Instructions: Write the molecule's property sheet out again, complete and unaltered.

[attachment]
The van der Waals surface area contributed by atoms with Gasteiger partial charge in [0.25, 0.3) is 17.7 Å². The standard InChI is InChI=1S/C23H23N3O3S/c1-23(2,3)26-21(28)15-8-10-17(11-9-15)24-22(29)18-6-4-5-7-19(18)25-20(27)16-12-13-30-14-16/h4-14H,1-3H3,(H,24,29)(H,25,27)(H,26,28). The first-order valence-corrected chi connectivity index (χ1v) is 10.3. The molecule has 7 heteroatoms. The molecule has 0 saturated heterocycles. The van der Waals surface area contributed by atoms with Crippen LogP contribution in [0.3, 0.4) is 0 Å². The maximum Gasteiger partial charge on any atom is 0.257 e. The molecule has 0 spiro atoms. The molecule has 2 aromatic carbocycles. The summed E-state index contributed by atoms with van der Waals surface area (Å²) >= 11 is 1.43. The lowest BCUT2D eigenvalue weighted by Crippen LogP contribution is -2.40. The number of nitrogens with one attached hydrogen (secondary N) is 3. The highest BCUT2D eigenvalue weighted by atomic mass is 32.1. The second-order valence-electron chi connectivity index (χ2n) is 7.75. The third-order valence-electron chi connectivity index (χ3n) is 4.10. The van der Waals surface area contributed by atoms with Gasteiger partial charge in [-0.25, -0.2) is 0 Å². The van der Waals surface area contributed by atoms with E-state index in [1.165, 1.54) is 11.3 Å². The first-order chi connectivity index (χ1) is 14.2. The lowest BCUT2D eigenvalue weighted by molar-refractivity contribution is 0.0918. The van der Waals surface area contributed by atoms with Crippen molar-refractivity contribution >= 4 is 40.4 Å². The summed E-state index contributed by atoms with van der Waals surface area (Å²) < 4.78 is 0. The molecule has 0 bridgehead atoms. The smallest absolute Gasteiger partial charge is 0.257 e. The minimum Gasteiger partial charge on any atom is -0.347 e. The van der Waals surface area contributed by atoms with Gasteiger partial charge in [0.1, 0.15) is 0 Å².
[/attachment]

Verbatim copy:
The van der Waals surface area contributed by atoms with Gasteiger partial charge in [0.25, 0.3) is 17.7 Å². The standard InChI is InChI=1S/C23H23N3O3S/c1-23(2,3)26-21(28)15-8-10-17(11-9-15)24-22(29)18-6-4-5-7-19(18)25-20(27)16-12-13-30-14-16/h4-14H,1-3H3,(H,24,29)(H,25,27)(H,26,28). The first-order valence-corrected chi connectivity index (χ1v) is 10.3. The molecule has 7 heteroatoms. The molecule has 0 saturated heterocycles. The van der Waals surface area contributed by atoms with Crippen LogP contribution in [0.3, 0.4) is 0 Å². The maximum Gasteiger partial charge on any atom is 0.257 e. The molecule has 0 spiro atoms. The molecule has 2 aromatic carbocycles. The summed E-state index contributed by atoms with van der Waals surface area (Å²) >= 11 is 1.43. The lowest BCUT2D eigenvalue weighted by Crippen LogP contribution is -2.40. The number of nitrogens with one attached hydrogen (secondary N) is 3. The highest BCUT2D eigenvalue weighted by atomic mass is 32.1. The second-order valence-electron chi connectivity index (χ2n) is 7.75. The third-order valence-electron chi connectivity index (χ3n) is 4.10. The van der Waals surface area contributed by atoms with Gasteiger partial charge in [-0.25, -0.2) is 0 Å². The van der Waals surface area contributed by atoms with E-state index in [1.165, 1.54) is 11.3 Å². The first-order chi connectivity index (χ1) is 14.2. The lowest BCUT2D eigenvalue weighted by molar-refractivity contribution is 0.0918. The van der Waals surface area contributed by atoms with Crippen molar-refractivity contribution >= 4 is 40.4 Å². The summed E-state index contributed by atoms with van der Waals surface area (Å²) < 4.78 is 0. The molecule has 0 bridgehead atoms. The smallest absolute Gasteiger partial charge is 0.257 e. The minimum Gasteiger partial charge on any atom is -0.347 e. The van der Waals surface area contributed by atoms with Gasteiger partial charge in [0.1, 0.15) is 0 Å².